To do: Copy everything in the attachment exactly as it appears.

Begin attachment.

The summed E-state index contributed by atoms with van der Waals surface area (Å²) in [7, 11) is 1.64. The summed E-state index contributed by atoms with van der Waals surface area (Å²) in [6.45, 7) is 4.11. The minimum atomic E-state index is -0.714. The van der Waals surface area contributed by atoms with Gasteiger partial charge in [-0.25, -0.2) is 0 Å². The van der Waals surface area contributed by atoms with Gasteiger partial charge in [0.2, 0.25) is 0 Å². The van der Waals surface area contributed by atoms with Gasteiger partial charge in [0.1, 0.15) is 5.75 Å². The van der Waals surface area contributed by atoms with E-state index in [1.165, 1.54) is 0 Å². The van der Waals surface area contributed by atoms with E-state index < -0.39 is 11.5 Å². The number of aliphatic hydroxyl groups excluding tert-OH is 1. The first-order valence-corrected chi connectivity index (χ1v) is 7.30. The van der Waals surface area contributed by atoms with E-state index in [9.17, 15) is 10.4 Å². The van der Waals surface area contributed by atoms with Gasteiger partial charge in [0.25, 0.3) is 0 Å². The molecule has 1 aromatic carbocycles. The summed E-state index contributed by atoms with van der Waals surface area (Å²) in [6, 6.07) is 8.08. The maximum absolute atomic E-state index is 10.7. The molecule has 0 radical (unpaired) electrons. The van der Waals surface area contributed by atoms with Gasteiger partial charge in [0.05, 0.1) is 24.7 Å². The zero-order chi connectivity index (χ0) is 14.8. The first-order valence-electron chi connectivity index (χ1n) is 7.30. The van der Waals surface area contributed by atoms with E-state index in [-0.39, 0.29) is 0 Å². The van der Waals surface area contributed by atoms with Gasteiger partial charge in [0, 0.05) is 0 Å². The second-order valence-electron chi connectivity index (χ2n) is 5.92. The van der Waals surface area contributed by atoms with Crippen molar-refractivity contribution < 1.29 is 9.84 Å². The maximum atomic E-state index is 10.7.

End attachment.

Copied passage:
The summed E-state index contributed by atoms with van der Waals surface area (Å²) in [7, 11) is 1.64. The summed E-state index contributed by atoms with van der Waals surface area (Å²) in [6.45, 7) is 4.11. The minimum atomic E-state index is -0.714. The van der Waals surface area contributed by atoms with Gasteiger partial charge in [-0.25, -0.2) is 0 Å². The van der Waals surface area contributed by atoms with Gasteiger partial charge in [0.2, 0.25) is 0 Å². The van der Waals surface area contributed by atoms with Gasteiger partial charge in [0.1, 0.15) is 5.75 Å². The van der Waals surface area contributed by atoms with E-state index in [1.165, 1.54) is 0 Å². The van der Waals surface area contributed by atoms with E-state index < -0.39 is 11.5 Å². The number of aliphatic hydroxyl groups excluding tert-OH is 1. The first-order valence-corrected chi connectivity index (χ1v) is 7.30. The van der Waals surface area contributed by atoms with E-state index in [9.17, 15) is 10.4 Å². The van der Waals surface area contributed by atoms with Gasteiger partial charge in [0.25, 0.3) is 0 Å². The molecule has 1 aromatic carbocycles. The summed E-state index contributed by atoms with van der Waals surface area (Å²) in [6, 6.07) is 8.08. The maximum absolute atomic E-state index is 10.7. The molecule has 0 radical (unpaired) electrons. The van der Waals surface area contributed by atoms with Gasteiger partial charge in [0.05, 0.1) is 24.7 Å². The zero-order chi connectivity index (χ0) is 14.8. The first-order valence-electron chi connectivity index (χ1n) is 7.30. The van der Waals surface area contributed by atoms with E-state index in [-0.39, 0.29) is 0 Å². The van der Waals surface area contributed by atoms with Gasteiger partial charge in [0, 0.05) is 0 Å². The second-order valence-electron chi connectivity index (χ2n) is 5.92. The van der Waals surface area contributed by atoms with Crippen molar-refractivity contribution < 1.29 is 9.84 Å². The maximum atomic E-state index is 10.7.